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Has Monster Hunter finally shaken off its reputation for being tricky?

There’s been a bit of a resurgence in recent years of mastering difficult or incomprehensible games. Popularised by titles like Demon’s and Dark Souls. These sorts of experiences have taking some of us of a certain age back to the sorts of titanic struggles we had with games of our youth.

Back when I started gaming, every title was a little tricky. Most developers had a penchant for making you guess concepts or telling you very little. It encouraged us to experiment, share and spread rumours in a way that’s been totally fragmented by the rising popularity of the internet.

What I find interesting though is how players are using their patience and experience from one difficult title to return back to another series they’ve previous written off. Using the knowledge patiently gathered from other titles has been seemingly useful for returning to a game like Monster Hunter, which has developed a bit of a legacy for being hard to start and tricky to master.

I don’t see Monster Hunter as a particularly difficult game, but it certainly becomes one in its later stages. What’s interesting then is that it’s the introductory stages of the game that puts most of its intended new audience off the series.

One of gamings best kept secrets

On the face of it Monster Hunter has a bit of a PR problem. On the one hand many people think that it’s comparable to Pokemon. Upon further exploration since it’s PSP days, it’s developed a bit of a reputation for being difficult to play, hard to get into and slow to start.

This idea in particular can be hard for the existing Monster Hunter community to relate to. Capcom can be notoriously bad at explaining how the game works to new audiences, because it understands that the target group for the game understands it completely and doesn’t need to be troubled by tutorials for an engine they know inside out.

This is where games like Dark Souls come in. That game (and it’s predecessor) was the best explanation of the sentiment that Monster Hunter started many years prior. The concept of experience and failure within a game teaching you lessons about how to progress. Problems and enemies around every corner. Maps to be memorised, NPCs to figure out.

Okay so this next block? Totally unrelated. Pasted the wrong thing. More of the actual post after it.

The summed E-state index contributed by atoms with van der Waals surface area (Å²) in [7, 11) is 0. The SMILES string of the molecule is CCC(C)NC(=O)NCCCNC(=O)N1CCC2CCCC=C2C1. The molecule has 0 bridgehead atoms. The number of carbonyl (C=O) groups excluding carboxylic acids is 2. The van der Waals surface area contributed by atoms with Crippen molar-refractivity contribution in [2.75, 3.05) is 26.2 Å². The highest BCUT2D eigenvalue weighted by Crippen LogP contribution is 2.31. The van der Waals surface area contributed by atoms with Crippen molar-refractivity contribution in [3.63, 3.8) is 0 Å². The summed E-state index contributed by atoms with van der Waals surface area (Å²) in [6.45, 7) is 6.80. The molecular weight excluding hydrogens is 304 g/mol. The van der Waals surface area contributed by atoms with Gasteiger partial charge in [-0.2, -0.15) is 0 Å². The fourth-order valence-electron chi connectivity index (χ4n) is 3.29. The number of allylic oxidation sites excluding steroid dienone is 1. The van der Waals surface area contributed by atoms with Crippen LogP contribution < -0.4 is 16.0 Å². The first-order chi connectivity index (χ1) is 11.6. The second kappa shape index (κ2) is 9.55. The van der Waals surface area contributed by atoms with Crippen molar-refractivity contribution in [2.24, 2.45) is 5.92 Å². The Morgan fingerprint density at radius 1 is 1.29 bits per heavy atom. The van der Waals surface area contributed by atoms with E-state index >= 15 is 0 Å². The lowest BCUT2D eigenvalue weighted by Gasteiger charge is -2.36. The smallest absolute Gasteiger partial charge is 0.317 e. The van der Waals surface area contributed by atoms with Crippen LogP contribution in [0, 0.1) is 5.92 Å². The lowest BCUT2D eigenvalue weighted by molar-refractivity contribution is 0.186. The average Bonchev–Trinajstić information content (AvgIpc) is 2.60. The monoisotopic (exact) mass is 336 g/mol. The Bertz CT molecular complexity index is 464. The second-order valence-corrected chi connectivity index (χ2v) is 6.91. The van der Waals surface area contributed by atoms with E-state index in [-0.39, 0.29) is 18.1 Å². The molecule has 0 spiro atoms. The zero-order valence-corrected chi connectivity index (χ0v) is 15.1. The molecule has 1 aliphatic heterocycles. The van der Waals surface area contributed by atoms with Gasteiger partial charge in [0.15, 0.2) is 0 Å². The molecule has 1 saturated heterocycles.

It’s a very old school chapter of game design that many subsequent developers are trying to emulate. Yet for many of us Monster Hunter remains one of gamings best kept secrets. It’s been preaching these design decisions chapter and verse since its launch on the PS2 back in 2004. It’s obviously popular in Japan, but still regarded as somewhat of a niche title in the West.

For some reason it’s a title not performing quite as well as it could be, simply because of a misguided reputation alongside rumours and intrigue about what it contains. These are very concepts that drew so many new Demon’s and Dark Souls players in, and perhaps what’s ignited a surge in Monster Hunters popularity this time around.

What you learn now will stay with you forever

So just as many Demon’s Souls players found they could digest Dark Souls more easily due to their knowledge of Demon’s, much of this same audience is experiencing Monster Hunter with that understanding of what this type of game is trying to accomplish, inspiring many to continue progressing through a title that seemed too impossible before.

The design decisions made by Monster Hunter seem quite obtuse and garish at first. The combat seems slow and unresponsive, the animations that your character is forced into in order to heal seems drawn out. Hopefully the gaming communities refined knowledge of these very purposeful choices in game design will come to fruition this time around.

Monster Hunter turns its back on the conventions settled on by so many other adventure or role-playing games. Instead it settles on a “what you learn now will stay with you forever” mantra. Learn how to play Monster Hunter and you take on each new title in the series with added confidence. You’ll best a tricky foe with the same equipment as someone starting fresh and beat it faster and more competently. You’ll even learn to challenge new foes by observation, patience and time, and not with health bars.